Accordingly, we conclude that the trial court erred in granting a divorce based on mutual fault.

Having so concluded, we must consider whether there was sufficient evidence for the court to have rendered a judgment based on the adultery charge.

In his written reasons for judgment, the trial court determined that both parties had committed adultery. Defendant admitted that he had committed adultery, and his testimony was corroborated by the woman with whom he was living at the time of the trial.

The trial judge, likewise, determined that plaintiff had committed adultery. In his written reasons for judgment, the trial judge stated:

On the night in question the Plaintiff stated that she went to a local motel where she had a drink with a man. They then went to another motel where the man was staying. She admits to being in the man's room until 8:00 A.M. the following morning but maintains that she did not commit adultery. Her husband was outside in the parking lot of the motel watching the door to the room during this time.

Considering the totality of the circumstances of the wife's behavior and testimony, the Court does not find her testimony to be credible. She went to the motel room of a man who was a stranger to her, after having been drinking with him in a lounge or lounges for a considerable period of time; and would have the Court believe that she spent the ensuing eight or more hours only telling this stranger the story of her marital problems with her husband. When she discovered her husband was parked outside watching the room, she panicked and began to call her attorney and various members of her family, one of whom was a police officer, to find out what to do. This is hardly the behavior of someone who has been simply recounting the story of a failed marriage to a strange man. Before she left the room at about 8:00 A.M. someone who had been in the room came out, got in a truck, circled the parking lot of the motel, stopped in front of the room and sounded the horn. Only then did she exit the room and later see her husband and his friend who had moved the car and concealed themselves. The Court finds that she did in fact commit adultery on that night.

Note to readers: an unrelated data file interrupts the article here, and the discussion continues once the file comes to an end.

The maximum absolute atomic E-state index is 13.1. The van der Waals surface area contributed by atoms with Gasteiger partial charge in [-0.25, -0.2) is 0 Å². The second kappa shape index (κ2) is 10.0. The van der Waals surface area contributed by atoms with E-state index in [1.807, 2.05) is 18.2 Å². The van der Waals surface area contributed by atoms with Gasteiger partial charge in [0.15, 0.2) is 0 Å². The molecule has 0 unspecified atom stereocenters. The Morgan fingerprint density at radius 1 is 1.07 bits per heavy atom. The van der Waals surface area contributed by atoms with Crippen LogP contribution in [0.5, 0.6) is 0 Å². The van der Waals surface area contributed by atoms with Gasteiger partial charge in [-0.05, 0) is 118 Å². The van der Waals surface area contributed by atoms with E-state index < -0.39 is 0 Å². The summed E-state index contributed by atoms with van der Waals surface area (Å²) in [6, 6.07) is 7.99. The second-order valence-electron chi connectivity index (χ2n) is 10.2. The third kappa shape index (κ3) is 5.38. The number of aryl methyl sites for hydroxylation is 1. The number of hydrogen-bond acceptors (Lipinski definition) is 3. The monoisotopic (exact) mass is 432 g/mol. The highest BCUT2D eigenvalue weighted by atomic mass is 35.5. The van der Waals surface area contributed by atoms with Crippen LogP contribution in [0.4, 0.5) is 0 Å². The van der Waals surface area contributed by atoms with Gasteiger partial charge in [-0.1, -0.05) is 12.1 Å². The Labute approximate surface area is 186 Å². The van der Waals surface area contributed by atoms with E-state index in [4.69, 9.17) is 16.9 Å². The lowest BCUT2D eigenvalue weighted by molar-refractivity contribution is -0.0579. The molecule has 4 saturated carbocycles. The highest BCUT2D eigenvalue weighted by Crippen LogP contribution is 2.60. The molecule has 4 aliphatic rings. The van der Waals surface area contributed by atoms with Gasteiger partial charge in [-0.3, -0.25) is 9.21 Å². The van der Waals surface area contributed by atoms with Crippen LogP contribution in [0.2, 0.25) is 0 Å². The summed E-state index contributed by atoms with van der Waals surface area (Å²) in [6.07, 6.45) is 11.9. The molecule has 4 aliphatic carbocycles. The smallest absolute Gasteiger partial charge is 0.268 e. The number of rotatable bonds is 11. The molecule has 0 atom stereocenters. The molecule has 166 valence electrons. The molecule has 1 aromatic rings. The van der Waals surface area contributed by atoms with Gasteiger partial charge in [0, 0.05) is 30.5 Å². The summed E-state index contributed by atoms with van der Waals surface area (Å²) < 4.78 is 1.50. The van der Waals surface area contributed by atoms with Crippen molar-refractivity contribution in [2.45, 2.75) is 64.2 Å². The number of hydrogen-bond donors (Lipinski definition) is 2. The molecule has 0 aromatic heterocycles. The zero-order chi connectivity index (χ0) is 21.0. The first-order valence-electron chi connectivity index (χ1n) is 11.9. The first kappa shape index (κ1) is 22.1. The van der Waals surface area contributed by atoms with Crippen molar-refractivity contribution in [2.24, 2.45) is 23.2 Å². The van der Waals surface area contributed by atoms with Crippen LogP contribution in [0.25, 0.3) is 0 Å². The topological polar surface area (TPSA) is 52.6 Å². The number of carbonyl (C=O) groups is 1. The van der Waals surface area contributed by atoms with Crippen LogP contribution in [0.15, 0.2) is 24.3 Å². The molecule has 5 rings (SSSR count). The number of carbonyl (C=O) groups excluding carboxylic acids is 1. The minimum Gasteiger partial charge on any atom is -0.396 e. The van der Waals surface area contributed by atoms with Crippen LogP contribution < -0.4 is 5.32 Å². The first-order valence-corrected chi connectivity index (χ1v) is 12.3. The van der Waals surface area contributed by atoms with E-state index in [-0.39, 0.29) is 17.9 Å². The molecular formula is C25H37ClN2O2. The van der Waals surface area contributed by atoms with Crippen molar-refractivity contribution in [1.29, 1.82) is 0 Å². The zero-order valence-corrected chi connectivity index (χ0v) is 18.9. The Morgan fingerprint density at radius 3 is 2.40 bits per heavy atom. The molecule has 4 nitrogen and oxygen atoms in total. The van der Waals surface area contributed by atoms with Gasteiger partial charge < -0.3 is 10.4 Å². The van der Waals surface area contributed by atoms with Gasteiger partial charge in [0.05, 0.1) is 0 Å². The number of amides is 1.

A spouse's innocence of immoral acts is presumed, and the burden is upon the complaining spouse to prove an adulterous relationship by either direct or circumstantial evidence. Weaver v. Weaver, 438 So.2d 1149 (La.App. 1st Cir. 1983); Seal v. Seal, 421 So.2d 421 (La.App. 1st Cir. 1982); Bynum v. Bynum, 296 So.2d 382 (La.App. 2nd Cir. 1974). Neither defendant nor any other witness testified that they observed plaintiff having intercourse with anyone, and plaintiff denied engaging in such a relationship. Thus, defendant's case is not supported by direct evidence and must be decided on circumstantial evidence.

When a party seeks to prove adultery by circumstantial evidence, the proof must be so convincing as to exclude any other reasonable hypothesis but that of guilt of adultery. Weaver v. Weaver, supra; Seal v. Seal, supra; Boudreaux v. Boudreaux, 407 So.2d 1363 (La.App. 3rd Cir. 1981); Hayes v. Hayes, 225 La. 374, 73 So.2d 179 (1954).

Furthermore, an appellate court will not disturb a trial court's finding of fact unless it is clearly wrong. Arceneaux v. Domingue, 365 So.2d 1330 (La. 1978).

Upon reviewing the record, we cannot say that the trial judge was manifestly erroneous in his findings of fact. Clearly, the circumstances and facts, as determined by the trial judge, indicate that there is no other reasonable hypothesis than that of adultery on the part of plaintiff.

Therefore, we conclude that the trial judge should have granted a divorce in favor of defendant and against plaintiff on the grounds of adultery.

We note that plaintiff also had grounds to obtain a judgment of divorce in her favor and against the defendant based on adultery. The evidence clearly reflects that defendant committed adultery; however, in her pleadings, plaintiff did not request a divorce on the grounds of adultery. See footnotes 1 and 3, supra.